Batom Comics – The Untold History Chapter 1
posted on May 31, 2014
In the spring of 1972, federal agents entered the converted warehouse on West Third Street in Cleveland that housed the editorial offices of Batom Comics. They were looking for Barry Martin, Batom’s publisher and they found him busy at work in a small corner office just off a large open room with creaking wooden floors and tall mullioned windows. Hung high on the opposite wall and running the length of the room were giant panels featuring the comic book heroes from Batom Comics glory days.
They were all there: The Lunar Cadets, Charlie & Chuck, The Black Ghost, The Arizona Ranger, Tank Thompson, The Amazing Mr. Sponge and Absorbing Junior, The Cockroach, the majestic Blue Astra and of course Batom’s stellar hero Starbuck Jones. It was The Cockroach the company’s last creation who had proved Batom’s undoing. Its long legal battle with its aptly named rival Mega Comics had finally ended in the Fall of the previous year with a Federal Court upholding a lower court ruling that The Cockroach substantially violated Mega Comics copyright on Arachnid-Man. To fulfill the damages awarded by the court, Batom Comics, which had always run on a paper thin profit margin as it hung on against the industry giants, now essentially belonged to Mega-Comics.
The star crossed history of Batom Comics had finally come to an end although its comics would continued to be fondly remembered and collected by the comic book cognoscente. Though Batom had always been a hole in the wall company operating in the Mid-West far from the New York City spotlight, to a certain faithful and fanatic following, it loomed as large as any of the other comic book publishing giants. It was the little comic book company that could and this is its story.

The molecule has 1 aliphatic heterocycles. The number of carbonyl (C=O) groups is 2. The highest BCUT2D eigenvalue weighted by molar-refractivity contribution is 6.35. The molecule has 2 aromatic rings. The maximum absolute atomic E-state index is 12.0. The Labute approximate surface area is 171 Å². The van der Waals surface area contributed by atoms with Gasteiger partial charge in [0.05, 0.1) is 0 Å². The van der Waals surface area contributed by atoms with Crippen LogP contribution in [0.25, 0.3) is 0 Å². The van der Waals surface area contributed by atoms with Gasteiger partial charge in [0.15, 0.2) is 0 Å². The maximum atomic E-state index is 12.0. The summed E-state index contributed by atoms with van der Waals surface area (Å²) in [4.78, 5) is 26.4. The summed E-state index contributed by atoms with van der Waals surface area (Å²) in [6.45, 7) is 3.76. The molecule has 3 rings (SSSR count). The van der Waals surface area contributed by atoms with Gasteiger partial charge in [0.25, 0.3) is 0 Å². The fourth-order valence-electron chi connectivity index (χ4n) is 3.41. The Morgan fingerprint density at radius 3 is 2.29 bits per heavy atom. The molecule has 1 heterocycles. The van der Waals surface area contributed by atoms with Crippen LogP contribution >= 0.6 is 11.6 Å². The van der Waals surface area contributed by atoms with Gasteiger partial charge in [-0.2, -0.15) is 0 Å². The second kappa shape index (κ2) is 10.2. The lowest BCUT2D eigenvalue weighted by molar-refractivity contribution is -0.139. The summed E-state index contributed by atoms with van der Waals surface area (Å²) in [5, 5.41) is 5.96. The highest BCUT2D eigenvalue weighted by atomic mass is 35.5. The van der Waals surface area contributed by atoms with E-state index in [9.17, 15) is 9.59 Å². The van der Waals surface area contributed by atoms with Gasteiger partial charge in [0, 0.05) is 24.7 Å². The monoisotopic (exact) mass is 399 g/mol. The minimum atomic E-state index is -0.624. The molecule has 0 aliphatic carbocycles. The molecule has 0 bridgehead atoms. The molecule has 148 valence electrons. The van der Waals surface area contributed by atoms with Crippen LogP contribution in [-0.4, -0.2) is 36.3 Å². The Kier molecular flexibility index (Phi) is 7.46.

Stay tuned for more of the history of Batom Comics on upcoming Starbuck Saturdays.
Batom Comics – The Untold History Chapter 2
posted on July 18, 2014
The fifties were a really star crossed time to start a comic book company, and 1954 in particular was the hands down worst year in the decade. The industry was reeling from attacks by parents groups, state and local legislatures, and, in April of that year, from a Senate subcommittee. Chief architect of this war on comics was Dr. Frederich Wertham who had made it his personal crusade to banish comic books from the face of the Earth. No single individual was more responsible the downfall of a number of comic book companies, the destruction of the careers of many fine artists, and the stigmatization of an entire art form. His articles in popular magazines such as the Ladies Home Journal lit the fuse with the American public, but it was his book Seduction of the Innocent that was the biggest bombshell.
In his book, Wertham tried to tie the rise in juvenile delinquency in the country to the influence of comic books. It led to the aforementioned public outrage, a Senate investigation, and eventually to a self imposed censoring by the publishers themselves. The establishment of The Comics Code Authority effectively handcuffed the efforts of the industry’s artists and writers.
It was into this world that batom Comics was born, the brainchild of brothers Barry and Thomas Martin. Their father ran a small printing firm in Cleveland. Chief among the varied clients of the company was the Catholic Diocese newspaper. When he passed away, along with the printing company, part of the legacy he left to his sons was a newsprint allotment contract. The brothers had no interest in running a printing company, but what they did see was an opportunity to fulfill a lifelong dream, that of running a comic book company.